02 October 2016

HEALTH - Veterinarian Recognized as Person of National Significance

(Dr. Frank W. Schofield)
This week Parks Canada and the Historic Sites and Monuments Board of Canada commemorated the importance of Dr. Frank W. Schofield as a person of national historic significance.

A special ceremony was held on September 30th in Guelph, Ontario with members of the Historic Sites and Monuments Board of Canada, the University of Guelph and Ontario Veterinary College, the Schofield Memorial Foundation, and Dr. Chung, former Prime Minister of Korea.

Schofield was considered an outstanding veterinarian who was nationally and internationally known for his research in animal disease, in particular sweet clover poisoning of cattle, infections in young animals and viral mink enteritis, which led to improvements in both human and animal health.

His research explained bacterial, viral and toxicological ailments, which he found new ways to prevent or treat. He identified the dangers of Escherechia coli and developed Warfarin, still an important anti-coagulant.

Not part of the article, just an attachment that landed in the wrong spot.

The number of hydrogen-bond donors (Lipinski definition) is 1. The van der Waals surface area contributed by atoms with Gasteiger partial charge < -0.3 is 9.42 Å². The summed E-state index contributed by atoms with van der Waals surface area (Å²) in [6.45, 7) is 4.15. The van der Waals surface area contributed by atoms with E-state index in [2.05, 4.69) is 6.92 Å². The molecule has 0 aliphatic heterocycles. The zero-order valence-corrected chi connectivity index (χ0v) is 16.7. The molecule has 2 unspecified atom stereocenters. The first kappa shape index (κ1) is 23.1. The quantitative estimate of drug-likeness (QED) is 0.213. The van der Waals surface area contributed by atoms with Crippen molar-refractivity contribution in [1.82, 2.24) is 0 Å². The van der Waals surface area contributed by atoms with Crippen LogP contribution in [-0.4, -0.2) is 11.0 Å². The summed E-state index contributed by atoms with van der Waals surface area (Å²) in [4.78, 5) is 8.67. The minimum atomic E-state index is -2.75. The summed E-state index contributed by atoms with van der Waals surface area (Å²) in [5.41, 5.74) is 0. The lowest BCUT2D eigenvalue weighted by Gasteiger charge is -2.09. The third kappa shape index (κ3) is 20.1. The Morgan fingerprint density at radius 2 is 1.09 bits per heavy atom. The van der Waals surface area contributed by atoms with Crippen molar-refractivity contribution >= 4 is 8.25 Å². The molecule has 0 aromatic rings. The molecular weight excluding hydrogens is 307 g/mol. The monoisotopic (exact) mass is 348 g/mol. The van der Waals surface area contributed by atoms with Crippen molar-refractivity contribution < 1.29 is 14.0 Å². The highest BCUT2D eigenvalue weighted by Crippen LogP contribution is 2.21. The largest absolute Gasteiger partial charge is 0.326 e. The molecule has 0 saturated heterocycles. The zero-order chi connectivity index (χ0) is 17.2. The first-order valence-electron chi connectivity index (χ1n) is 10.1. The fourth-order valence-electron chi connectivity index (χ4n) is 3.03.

Through his scientific, missionary and political work in Korea, he contributed to the democratic development of that country and is recognized there as a patriot.

He was closely involved with the independence movement by documenting the mass jailing, torture and deaths associated with the struggle for Korean sovereignty.

At the time of his retirement from the Ontario Veterinary College, almost 75% of all English speaking veterinarians in Canada had studied under Dr. Schofield.

Schofield is the only veterinarian to be recognized as a person of national significance by the Historic Sites and Monuments Board of Canada.

Created in 1919, the Historic Sites and Monuments Board of Canada advises the Minister of Environment and Climate Change regarding the national historic significance of places, people and events that have marked Canada’s history.

No comments:

Post a Comment